Putting some Patina on

Robert U’Ren shares some of his helpful fixes and tips on buying, selling, repairing and recommissioning World War Two and Hotchkiss Jeeps

A big part of why many of us get into buying old Jeeps is the cheerfully battered flying jacket look

Ioften buy Jeeps that have been fitted with new reproduction glovebox data tags. Sometimes these tags are fixed with modern pop rivets, and occasionally they haven’t even been stamped up with the serial numbers, so it’s clear to many people that they have been slapped on in a hurry. Often the same goes for the transfers on the panels – we all know they never used pop rivets to fix the data tags in the war years, and they certainly never fitted data tags without stamping the serial numbers on. Willys used machine screws or steel split rivets, and I believe Ford always used the split rivets.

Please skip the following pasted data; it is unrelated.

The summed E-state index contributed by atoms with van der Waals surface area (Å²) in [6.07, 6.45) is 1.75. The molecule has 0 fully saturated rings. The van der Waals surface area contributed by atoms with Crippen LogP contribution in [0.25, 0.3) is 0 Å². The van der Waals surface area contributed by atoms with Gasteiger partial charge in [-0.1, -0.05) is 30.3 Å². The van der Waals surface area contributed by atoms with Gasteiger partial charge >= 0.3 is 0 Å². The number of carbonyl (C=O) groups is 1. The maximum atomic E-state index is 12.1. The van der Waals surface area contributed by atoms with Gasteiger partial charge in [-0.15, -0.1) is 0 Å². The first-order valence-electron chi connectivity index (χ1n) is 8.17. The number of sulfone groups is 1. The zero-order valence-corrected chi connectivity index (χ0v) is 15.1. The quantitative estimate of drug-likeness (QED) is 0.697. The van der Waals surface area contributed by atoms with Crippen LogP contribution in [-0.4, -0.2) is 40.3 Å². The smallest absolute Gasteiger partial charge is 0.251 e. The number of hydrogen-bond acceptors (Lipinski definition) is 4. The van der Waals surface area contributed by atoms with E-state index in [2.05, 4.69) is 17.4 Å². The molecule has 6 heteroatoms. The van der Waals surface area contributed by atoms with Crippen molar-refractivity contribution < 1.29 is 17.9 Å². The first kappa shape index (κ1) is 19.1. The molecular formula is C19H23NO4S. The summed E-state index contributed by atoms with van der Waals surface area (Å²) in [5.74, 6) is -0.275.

Some of the reproduction tags are very poor quality, whereas the original data tags were high quality and designed to last the life of the vehicle, so have embossed writing that you can feel with your fingers. This means even if the backing paint starts to wear off over time, the information can still be easily read. If you have a newly restored Jeep and want everything looking brand new, then cheaper glossy reproduction tags with shiny new pop rivets may be fine, but on an old original-looking vehicle with old weathered fittings, some nice authentic-looking data tags can look great.

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